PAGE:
Cambodia’s government has hit out at Valentine’s Day, warning students against losing the “dignity of themselves and their families” in a note sent to schools across the country.
Valentine’s Day has become something of a favourite among young people in many Southeast Asian countries in recent years, with bunches of red roses and heart-shaped chocolates cropping up in stores and on street stalls each February.
But that has left some officials rattled, particularly in Cambodia and neighboring Thailand — both of which have become renowned in recent years for issuing warnings about the pitfalls of young love and premarital sex ahead of the 14 February holiday.
The Cambodian Ministry of Education directive, which was sent to private and public schools on on Tuesday, ordered teachers to “take measures to prevent inappropriate activities on Valentine’s Day”.
The ministry said the increasingly popular holiday was driving young people “to overjoy, to forget about studying and to lose the reputation and dignity of themselves and their families”.
“It is not a traditional event of our Khmer people,” the statement said according to a copy seen by AFP.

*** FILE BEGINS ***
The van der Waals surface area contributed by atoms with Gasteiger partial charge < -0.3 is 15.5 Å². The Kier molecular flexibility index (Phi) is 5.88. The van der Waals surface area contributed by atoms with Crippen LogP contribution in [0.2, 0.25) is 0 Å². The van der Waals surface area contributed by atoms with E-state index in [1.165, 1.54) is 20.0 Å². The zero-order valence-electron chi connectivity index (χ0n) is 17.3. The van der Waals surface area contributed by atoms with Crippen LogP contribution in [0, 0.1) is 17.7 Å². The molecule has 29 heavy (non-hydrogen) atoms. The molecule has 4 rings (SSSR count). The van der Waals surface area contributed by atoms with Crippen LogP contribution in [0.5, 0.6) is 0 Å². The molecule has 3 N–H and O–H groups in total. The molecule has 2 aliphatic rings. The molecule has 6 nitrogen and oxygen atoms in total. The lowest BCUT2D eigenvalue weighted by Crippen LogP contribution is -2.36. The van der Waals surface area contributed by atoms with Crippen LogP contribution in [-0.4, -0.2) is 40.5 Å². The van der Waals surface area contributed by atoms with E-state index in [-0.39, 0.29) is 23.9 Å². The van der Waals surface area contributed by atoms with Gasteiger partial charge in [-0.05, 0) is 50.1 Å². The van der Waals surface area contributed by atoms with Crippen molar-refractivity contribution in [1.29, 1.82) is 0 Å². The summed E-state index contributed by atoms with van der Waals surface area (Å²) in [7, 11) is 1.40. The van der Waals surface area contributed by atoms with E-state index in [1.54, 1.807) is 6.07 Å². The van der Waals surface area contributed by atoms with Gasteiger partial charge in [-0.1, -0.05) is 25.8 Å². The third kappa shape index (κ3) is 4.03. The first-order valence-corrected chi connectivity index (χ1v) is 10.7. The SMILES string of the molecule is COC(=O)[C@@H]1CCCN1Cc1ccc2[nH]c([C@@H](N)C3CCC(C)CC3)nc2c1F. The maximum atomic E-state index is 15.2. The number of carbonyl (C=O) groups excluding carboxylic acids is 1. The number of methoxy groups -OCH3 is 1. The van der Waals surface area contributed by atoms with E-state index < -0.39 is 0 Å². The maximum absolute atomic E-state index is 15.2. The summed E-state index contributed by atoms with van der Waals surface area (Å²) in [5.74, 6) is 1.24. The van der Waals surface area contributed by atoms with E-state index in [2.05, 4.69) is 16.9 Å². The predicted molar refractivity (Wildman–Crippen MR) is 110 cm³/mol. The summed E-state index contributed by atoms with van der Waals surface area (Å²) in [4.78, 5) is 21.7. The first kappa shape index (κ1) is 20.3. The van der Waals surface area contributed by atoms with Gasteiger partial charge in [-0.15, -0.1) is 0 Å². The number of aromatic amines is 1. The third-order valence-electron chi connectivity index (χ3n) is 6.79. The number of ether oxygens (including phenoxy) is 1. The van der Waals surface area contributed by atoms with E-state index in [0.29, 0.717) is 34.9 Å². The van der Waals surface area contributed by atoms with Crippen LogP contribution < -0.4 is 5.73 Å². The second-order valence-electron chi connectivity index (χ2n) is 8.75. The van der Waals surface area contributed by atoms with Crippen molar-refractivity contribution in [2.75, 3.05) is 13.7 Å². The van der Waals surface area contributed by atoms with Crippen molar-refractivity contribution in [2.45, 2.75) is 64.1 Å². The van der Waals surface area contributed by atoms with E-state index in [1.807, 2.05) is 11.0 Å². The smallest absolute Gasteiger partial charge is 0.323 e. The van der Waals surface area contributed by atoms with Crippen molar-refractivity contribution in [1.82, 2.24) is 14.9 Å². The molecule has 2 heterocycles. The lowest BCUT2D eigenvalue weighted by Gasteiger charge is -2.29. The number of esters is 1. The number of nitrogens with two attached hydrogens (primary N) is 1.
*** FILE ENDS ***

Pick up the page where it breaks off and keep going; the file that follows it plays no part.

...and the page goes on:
Social conservatives in both countries see the day as a foreign import which represents a moral threat to traditional Buddhist beliefs.
Cambodian women in particular are under intense pressure to retain their virginity until marriage.
At the same time the country has become notorious in recent years as a regional hub for selling young women’s virginity to wealthy men, something rights groups say underlines intense double standards over sexuality and gender.
Last year officials in junta-run Thailand also sounded a note of caution over Valentine’s day, calling on young people to have a special meal or visit temples instead of having sex.
While both Cambodia and Thailand have a seemingly anything-goes image among holiday makers and thriving sex work industries, they also have a conservative streak.
Health workers say sex education in both nations remains underfunded and of poor quality, partly because the subject of sex is so taboo.
According to the United Nations, the birthrate among Thai teenagers was 47 per 1,000 girls from 2006 to 2010 — roughly in line with neighbouring Cambodia, but significantly higher than Malaysia’s 14.